This guidance is issued by the State Insurance Regulatory Authority (SIRA) to examiners who are receiving referrals for medicolegal examinations during the current COVID-19 pandemic.
When determining whether it is appropriate to accept a referral for a medicolegal examination, SIRA expects that an examiner consider each matter on a case-by-case basis, considering the following:
- The method of assessment most appropriate to resolve the matter, including options such as video examination.
- How to avoid or minimise any risks to the safety, health, and wellbeing of the injured person, yourself, and your staff where an ‘in person’ examination is deemed necessary, and
- In light of the above, whether the examination should be postponed until a later date, also noting any potential impact of delay on the injured person.
Each of the above is explained in more detail below.
1. Method of assessment
The examiner must be confident that the method of assessment proposed will ensure accuracy in the examination and report.
The examiner must consider on a case-by-case basis whether the proposed method of assessment is appropriate, factoring in:
- the purpose of the assessment:
- some methods of examination may be appropriate for providing an opinion on liability or appropriateness of proposed treatment
- some methods may not be suitable for determining the degree of permanent impairment, for which examinations must comply with relevant Guidelines (e.g. where an extensive physical examination would normally be undertaken, such as may be required for musculoskeletal or neurological injuries)
- the injured person’s unique circumstances:
- their injuries
- whether they require an interpreter, professional support at the time of assessment and/or a carer/support person
- the injured person’s access to, and familiarity with, software and hardware (for telehealth services)
- advice from the Australian Government and NSW Government in relation to COVID-19, including public health restrictions in place from time to time, and other relevant considerations
- whether an examination by video is appropriate in the circumstances, and
- whether a combination of methods can be used, such as taking an oral history by telephone and only conducting the physical examination ‘in person’.
Examiners are advised that the injured person’s cooperation is required and therefore the referring party must advise them of the proposed method of assessment prior to the examination taking place.
2. Avoiding or minimising risks to safety, health and wellbeing
In determining whether an examination should proceed, the examiner is to consider whether the examination is likely to impact the injured person’s, the examiner, or their staff’s safety, health and wellbeing.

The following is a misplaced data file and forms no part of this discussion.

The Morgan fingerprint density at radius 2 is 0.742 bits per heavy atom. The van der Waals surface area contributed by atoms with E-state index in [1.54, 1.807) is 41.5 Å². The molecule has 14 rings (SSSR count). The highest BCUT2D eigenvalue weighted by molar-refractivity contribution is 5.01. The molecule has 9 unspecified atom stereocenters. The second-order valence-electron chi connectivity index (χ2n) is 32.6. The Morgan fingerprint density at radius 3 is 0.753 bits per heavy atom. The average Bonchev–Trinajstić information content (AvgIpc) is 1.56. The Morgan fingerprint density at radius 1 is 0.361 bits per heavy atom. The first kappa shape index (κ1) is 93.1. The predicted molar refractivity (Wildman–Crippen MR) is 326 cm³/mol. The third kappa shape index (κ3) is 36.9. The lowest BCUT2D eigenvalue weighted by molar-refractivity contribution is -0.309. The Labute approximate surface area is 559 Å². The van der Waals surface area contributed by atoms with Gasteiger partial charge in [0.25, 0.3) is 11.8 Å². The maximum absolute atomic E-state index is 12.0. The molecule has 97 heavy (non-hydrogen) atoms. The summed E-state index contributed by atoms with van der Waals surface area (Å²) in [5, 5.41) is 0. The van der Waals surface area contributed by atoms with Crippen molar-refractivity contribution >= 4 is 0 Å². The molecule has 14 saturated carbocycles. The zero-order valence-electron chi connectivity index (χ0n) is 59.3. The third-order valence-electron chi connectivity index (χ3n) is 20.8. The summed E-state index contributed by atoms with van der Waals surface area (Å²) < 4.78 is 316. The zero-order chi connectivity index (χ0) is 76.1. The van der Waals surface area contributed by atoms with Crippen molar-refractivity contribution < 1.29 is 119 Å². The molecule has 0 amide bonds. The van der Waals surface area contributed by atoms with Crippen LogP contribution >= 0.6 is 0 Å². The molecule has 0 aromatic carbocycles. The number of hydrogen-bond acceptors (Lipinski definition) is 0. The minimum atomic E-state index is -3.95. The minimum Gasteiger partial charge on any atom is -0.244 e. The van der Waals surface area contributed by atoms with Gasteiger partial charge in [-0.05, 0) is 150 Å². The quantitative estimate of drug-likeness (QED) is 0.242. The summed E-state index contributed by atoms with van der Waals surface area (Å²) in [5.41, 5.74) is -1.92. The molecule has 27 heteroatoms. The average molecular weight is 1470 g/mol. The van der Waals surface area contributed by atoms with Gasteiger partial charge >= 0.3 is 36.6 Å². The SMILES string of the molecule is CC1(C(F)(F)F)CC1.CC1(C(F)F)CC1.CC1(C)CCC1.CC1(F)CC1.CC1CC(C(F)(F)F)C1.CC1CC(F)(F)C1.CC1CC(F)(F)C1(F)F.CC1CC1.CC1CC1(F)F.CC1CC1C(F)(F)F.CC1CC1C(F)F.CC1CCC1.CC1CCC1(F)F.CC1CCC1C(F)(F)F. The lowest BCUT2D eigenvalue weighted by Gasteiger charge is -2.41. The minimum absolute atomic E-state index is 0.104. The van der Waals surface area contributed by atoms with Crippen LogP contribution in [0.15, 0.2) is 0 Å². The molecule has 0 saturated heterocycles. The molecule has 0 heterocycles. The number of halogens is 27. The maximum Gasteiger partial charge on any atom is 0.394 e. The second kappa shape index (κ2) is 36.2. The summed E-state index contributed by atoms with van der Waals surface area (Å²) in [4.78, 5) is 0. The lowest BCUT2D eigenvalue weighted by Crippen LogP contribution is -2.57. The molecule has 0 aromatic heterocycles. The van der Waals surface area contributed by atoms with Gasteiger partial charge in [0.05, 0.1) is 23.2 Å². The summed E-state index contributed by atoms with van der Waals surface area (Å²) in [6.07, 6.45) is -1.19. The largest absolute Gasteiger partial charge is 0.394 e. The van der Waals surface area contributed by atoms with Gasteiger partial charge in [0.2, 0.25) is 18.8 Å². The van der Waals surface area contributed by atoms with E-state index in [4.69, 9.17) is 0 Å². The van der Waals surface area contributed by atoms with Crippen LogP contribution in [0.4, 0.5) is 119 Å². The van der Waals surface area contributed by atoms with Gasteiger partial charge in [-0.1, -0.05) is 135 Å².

Consideration should be given to:
- the injured person’s injury, including whether it is physical or psychological
- the injured person’s preference
- the injured person, examiner, and their staff’s overall health, including:
- health conditions that increase the risk of infection (e.g. chronic medical conditions, compromised immune system)
- whether they are over the age of 70, or are over 60 with other health issues, or are over 50 for Indigenous Australians
- advice from the Australian Government and NSW Government in relation to COVID-19, including public health restrictions in place from time to time, and other relevant considerations.
Where an ‘in person’ assessment is deemed necessary, the examiner should follow COVID-19 advice from the Australian Government, NSW Government, and their National Boards relating to conducting examinations.
In addition, it may be appropriate for the examiner to:
- conduct a risk assessment prior to the examination, including implementing telephone screening protocols
- undertake the history component of an examination via telephone/video prior to the appointment in order to limit the amount of ‘in person’ contact time on the day, or
- ensure that the injured person, examiner and their staff wear personal protective equipment, if appropriate.
Where telehealth services are deemed appropriate, it is recommended that the method of examination and the platform used is stated in the report (e.g. Skype for Business video conferencing used, ‘in person’ examination conducted, history taken by telephone, etc).
Prior to accepting a referral for a telehealth examination, the examiner must be confident they are using a platform with end-to-end encryption to ensure the safety and security of the examination process.
3. Postponing examinations
It may be appropriate for medicolegal examinations to be postponed in instances where:
- The matter is not urgent for one of the reasons mentioned above
- An appropriate method of examination is not available, or
- An examination is likely to cause an unreasonable risk to the injured person and/or health practitioner’s safety, health and wellbeing
- Where the injured person and insurer agree that the examination should not proceed.
In instances where not undertaking an examination is likely to have an impact on prescribed timeframes, the referrer should refer to the relevant guidance provided by SIRA for more information.